Capture, reflect, go again! - dradd's photography

September 2018

It's not unusual for photographers to reflect on shots they take, and consider how they can be bettered. This happened to me and it's taken a while to get one set of shots right. This is that story.

Back in April 2017 I was fortunate enough to be taken to the RSPB site, Tollie Red Kites, as part of a course I was on with the most excellent Andy Howard.

The chance to photograph red kites as they fed, against a pine forest background in Scotland was simply amazing, and I loved every minute of it.

Looking back on the day, I was happy with the results I got. I'd recently brought the (at the time) new Tamron SP 150-600mm f/5-6.3 USD G2 lens, and I was running that with my Canon EOS 70D body. The setup would have looked like that shown below.

The Tamron SP 150-600mm f/5-6.3 USD G2 lens with my Canon EOS 70D body.

The Tamron SP 150-600mm f/5-6.3 USD G2 lens with my Canon EOS 70D body.

The shots came out good.

But...

Reflection

A while after the event, in the comfort of my study, and in front of my large computer monitor, I really looked hard at the photos I'd taken on the day, and there was something about them that I wasn't too happy with: they weren't sharp enough.

Now this could have been attributed to a number of factors:

- My lack of experience photographing birds in flight

- Incorrect settings while shooting (too low a shutter speed)

- The Tamron lens.

I do admit that point three above might seem a little churlish. Blaming kit for poor results smacks of a poor workman blaming his tools for a bad job, but over the time I owned the aforementioned lens, I was never quite happy with the photos I captured with it. They always seemed a little soft when compared to the EF 100-400mm f/4.5-5.6L USM II Canon lens on the same 70D body.

It was one of the reason I sold the lens on. But that's a story for another day.

So I was in the position of while being happy with the composition of the shots - who doesn't like shots of birds of prey in flight against such striking backgrounds? - I was far from happy with the quality.

Reflecting on this made me want to re-take these shots using what I had learnt in the subsequent months.

Before moving on, let me explain what was 'wrong' in my mind with the shots I got originally.

Firstly lets look at the kit I was using:

- Canon EOS 70D body

- Tamron SP 150-600mm f/5-6.3 USD G2 lens

And lets take this one shot as an example of what I feel isn't up to the standards I expect from my photos:

The settings for this shot are:

- Shutter speed: 1/1250

- ISO: 1600

- Aperture: f/9.0

When it came to post processing the shot, I didn't crop it that much, as can be seen from the LR screen grab below. Bear in mind that the 70D body is already a crop sensor, so there's little point in cropping in too close during processing.

Looking closer at the photo, the fact that there is not enough definition and detail in the feathers and face are the key points here. See the image below for a critique.

It's the general lack of sharpness in the image which got to me the most.

Taking the above into account, there are some obvious things I could have done to get the most out of the photos:

- Increase the shutter speed

- Drop the aperture a couple of stops to compensate for an increased shutter speed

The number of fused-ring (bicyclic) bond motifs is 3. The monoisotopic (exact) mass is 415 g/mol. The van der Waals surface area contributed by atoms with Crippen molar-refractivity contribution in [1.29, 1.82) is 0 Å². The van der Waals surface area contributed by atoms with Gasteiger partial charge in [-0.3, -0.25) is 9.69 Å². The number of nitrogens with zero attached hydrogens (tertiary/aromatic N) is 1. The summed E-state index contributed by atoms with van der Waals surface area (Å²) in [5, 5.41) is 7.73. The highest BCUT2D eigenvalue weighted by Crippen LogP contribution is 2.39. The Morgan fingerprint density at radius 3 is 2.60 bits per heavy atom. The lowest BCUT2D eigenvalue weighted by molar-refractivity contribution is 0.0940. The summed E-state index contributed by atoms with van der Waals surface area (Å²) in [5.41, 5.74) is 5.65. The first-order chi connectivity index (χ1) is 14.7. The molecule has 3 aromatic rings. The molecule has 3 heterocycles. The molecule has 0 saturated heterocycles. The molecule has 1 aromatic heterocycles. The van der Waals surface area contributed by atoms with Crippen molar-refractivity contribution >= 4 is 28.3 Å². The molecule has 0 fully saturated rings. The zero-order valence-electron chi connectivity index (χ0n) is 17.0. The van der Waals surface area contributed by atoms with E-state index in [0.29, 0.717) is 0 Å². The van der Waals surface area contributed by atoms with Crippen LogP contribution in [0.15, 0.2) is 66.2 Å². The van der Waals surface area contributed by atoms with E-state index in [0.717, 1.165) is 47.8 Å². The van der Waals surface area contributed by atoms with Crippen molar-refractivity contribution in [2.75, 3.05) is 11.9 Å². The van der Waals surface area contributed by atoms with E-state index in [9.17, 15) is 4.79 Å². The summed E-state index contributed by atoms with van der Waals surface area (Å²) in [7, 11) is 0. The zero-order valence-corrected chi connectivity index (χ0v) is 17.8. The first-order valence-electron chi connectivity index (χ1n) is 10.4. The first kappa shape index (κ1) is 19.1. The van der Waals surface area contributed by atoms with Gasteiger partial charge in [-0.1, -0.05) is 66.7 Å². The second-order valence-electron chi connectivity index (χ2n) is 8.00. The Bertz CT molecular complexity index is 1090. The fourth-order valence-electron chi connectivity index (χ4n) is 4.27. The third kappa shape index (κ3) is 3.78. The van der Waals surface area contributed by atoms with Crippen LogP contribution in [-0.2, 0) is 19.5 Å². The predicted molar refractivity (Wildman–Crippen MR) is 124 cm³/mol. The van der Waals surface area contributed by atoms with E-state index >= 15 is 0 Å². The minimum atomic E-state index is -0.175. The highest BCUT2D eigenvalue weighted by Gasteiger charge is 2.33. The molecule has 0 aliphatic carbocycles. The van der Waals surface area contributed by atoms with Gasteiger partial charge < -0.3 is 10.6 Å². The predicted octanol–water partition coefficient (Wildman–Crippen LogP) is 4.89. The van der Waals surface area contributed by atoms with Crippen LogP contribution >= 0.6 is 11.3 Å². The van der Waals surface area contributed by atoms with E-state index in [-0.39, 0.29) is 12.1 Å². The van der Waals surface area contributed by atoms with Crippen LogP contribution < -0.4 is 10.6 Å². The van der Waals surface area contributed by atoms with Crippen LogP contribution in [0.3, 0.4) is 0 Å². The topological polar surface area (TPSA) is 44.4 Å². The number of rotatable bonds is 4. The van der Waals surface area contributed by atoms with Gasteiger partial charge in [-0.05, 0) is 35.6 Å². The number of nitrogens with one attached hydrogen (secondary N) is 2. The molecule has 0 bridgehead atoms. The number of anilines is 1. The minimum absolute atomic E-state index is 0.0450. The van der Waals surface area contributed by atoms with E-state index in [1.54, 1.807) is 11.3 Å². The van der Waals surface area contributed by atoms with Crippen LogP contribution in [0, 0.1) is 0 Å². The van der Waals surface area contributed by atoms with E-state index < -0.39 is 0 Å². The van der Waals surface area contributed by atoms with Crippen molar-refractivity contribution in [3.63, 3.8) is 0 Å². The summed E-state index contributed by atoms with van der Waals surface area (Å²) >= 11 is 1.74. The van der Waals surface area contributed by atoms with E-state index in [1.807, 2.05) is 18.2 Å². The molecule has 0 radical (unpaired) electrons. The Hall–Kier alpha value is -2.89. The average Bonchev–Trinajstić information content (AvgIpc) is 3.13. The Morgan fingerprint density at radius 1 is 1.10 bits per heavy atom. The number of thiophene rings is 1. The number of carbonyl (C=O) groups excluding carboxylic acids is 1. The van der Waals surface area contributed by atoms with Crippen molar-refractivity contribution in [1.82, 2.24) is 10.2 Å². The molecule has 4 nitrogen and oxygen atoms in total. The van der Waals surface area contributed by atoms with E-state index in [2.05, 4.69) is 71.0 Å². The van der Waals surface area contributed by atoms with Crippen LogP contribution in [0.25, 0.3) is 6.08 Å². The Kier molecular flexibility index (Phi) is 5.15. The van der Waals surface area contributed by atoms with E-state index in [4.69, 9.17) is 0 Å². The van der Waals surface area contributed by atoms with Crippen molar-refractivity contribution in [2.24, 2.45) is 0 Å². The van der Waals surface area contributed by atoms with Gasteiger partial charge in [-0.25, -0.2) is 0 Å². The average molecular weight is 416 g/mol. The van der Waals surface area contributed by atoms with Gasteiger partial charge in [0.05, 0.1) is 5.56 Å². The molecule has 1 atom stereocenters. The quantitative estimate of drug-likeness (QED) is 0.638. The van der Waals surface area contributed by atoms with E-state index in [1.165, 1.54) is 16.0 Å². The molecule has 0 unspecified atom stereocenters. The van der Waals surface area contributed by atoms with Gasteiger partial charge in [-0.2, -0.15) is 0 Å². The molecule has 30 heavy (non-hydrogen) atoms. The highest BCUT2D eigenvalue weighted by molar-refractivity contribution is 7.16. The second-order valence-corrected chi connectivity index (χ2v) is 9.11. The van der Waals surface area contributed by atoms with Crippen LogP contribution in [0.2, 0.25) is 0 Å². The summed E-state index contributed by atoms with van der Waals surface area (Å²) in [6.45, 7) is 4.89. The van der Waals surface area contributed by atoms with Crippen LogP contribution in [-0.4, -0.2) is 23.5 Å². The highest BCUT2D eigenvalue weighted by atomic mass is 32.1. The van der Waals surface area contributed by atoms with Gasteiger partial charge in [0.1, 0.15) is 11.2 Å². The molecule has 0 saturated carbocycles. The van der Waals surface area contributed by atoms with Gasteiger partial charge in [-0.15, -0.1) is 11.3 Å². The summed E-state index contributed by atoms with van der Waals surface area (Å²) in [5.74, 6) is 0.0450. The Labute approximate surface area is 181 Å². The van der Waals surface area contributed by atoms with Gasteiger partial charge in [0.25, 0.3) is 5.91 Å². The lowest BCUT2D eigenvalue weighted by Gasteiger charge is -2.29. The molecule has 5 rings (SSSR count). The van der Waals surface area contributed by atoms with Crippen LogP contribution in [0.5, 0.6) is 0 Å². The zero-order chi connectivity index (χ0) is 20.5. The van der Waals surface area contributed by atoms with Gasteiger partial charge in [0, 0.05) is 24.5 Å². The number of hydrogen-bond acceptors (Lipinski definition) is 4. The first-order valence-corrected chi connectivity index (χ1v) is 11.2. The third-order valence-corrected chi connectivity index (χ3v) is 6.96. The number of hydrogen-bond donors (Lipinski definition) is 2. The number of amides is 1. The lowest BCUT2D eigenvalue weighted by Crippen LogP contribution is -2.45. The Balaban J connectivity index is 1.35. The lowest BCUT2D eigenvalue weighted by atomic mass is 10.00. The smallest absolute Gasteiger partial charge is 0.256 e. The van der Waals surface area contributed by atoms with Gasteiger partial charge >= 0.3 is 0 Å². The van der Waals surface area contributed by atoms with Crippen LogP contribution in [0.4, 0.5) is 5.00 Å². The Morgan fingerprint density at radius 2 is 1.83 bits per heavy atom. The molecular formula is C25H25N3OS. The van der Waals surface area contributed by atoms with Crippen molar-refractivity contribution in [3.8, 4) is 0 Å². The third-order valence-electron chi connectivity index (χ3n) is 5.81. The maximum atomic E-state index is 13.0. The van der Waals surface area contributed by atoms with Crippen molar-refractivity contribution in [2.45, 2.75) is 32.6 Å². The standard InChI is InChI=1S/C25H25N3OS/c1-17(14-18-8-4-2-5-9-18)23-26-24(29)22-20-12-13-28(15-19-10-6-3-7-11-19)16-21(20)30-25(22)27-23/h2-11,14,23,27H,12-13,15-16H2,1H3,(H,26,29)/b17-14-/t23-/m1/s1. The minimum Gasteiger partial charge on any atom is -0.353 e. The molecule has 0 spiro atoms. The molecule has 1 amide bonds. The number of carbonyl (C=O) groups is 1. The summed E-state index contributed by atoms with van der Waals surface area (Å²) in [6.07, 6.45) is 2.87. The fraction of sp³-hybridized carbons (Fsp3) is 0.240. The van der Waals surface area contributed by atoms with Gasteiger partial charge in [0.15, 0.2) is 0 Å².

- Drop the ISO

For the record I was shooting hand-held, and the weather was overcast, so ISO needed to be higher than I would have liked.


Go again!

With this reflection done, and identifying what I needed to do should I get the opportunity to photograph these wonderful birds at this location again, I was all set for our recent visit back to Tollie Red Kites.

This time things were a bit different on the kit front.

- Canon 1DX Mk II body

- EF100-400mm f/4.5-5.6L USM II lens

The weather was a mixture of sunshine and showers. I was still shooting hand held.

Settings wise things now looked like this:

- Shutter speed: 1/3200

- ISO: 1600

- Aperture:f/6.3

So with nearly double the shutter speeds and a reduced aperture (due mostly to the brighter conditions), things were looking hopeful for some crisper shots.

The Canon 1DX Mark 2 and EF 100-400mm lens. The kit of choice for this shoot.

The Canon 1DX Mark 2 and EF 100-400mm lens. The kit of choice for this shoot.

  • Tollie Red Kites RSPB site. The view from where I was standing.

  • All set and ready. Waterproof cover on camera to protect from the occasional shower.

Thankfully I wasn't wrong.

With the added advantage of shooting in a shower of rain with some sunlight reflecting off of the water droplets to give an extra dimension to the shots, things were much different this time.

Sure I was now shooting at 400mm rather than 600mm (times 1.6 to take into account the 70D's crop sensor resulting in a focal length of 960mm), but given the 1DX is full frame, I could crop into the photo quite a bit without losing quality.

If we take this shot below as an example:

As you can see the crop in Lightroom wasn't so dramatic.

Also the definition and detail is far superior to the original shots.

Summing up (post reflection)

Sure, it's unfair to compare the two setups - the camera bodies are complexity different, as too are the lenses, but what this exercise did show me is that it pays to look and reflect on your shots. Analyse them and if you're not happy with them, work out what needs to be corrected and go out and re-shoot.

If nothing else sometimes this exercise acts as a way to put old demons to rest, and make you happy with the shots you are getting now.

Photography is a learning exercise, and if you can learn something from each time you go out on a short, then it will only serve to improve your skills, and enable you to take better photographs in the long run.

Be sure to go and look at all the shots in my Birds of prey gallery.

Thanks for reading.


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